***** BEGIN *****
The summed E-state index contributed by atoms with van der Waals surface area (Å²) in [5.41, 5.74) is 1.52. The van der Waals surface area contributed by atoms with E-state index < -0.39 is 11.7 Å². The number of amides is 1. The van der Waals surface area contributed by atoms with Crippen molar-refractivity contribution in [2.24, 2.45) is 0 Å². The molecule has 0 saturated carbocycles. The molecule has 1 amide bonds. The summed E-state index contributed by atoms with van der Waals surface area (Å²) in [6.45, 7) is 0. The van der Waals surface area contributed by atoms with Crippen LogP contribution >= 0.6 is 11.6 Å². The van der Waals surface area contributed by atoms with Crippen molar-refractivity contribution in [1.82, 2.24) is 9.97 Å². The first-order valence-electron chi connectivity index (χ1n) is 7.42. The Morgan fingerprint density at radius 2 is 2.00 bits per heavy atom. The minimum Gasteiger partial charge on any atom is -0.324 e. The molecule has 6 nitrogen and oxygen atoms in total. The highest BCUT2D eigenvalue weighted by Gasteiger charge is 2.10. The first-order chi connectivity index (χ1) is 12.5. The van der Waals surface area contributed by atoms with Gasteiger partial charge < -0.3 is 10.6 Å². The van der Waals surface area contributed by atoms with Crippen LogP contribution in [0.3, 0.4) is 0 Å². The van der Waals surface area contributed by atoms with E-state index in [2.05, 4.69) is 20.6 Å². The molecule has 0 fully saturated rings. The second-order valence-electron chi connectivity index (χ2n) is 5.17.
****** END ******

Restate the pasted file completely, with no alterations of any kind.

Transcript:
The summed E-state index contributed by atoms with van der Waals surface area (Å²) in [5.41, 5.74) is 1.52. The van der Waals surface area contributed by atoms with E-state index < -0.39 is 11.7 Å². The number of amides is 1. The van der Waals surface area contributed by atoms with Crippen molar-refractivity contribution in [2.24, 2.45) is 0 Å². The molecule has 0 saturated carbocycles. The molecule has 1 amide bonds. The summed E-state index contributed by atoms with van der Waals surface area (Å²) in [6.45, 7) is 0. The van der Waals surface area contributed by atoms with Crippen LogP contribution >= 0.6 is 11.6 Å². The van der Waals surface area contributed by atoms with Crippen molar-refractivity contribution in [1.82, 2.24) is 9.97 Å². The first-order valence-electron chi connectivity index (χ1n) is 7.42. The Morgan fingerprint density at radius 2 is 2.00 bits per heavy atom. The minimum Gasteiger partial charge on any atom is -0.324 e. The molecule has 6 nitrogen and oxygen atoms in total. The highest BCUT2D eigenvalue weighted by Gasteiger charge is 2.10. The first-order chi connectivity index (χ1) is 12.5. The van der Waals surface area contributed by atoms with Gasteiger partial charge < -0.3 is 10.6 Å². The van der Waals surface area contributed by atoms with Crippen LogP contribution in [0.3, 0.4) is 0 Å². The van der Waals surface area contributed by atoms with E-state index in [2.05, 4.69) is 20.6 Å². The molecule has 0 fully saturated rings. The second-order valence-electron chi connectivity index (χ2n) is 5.17.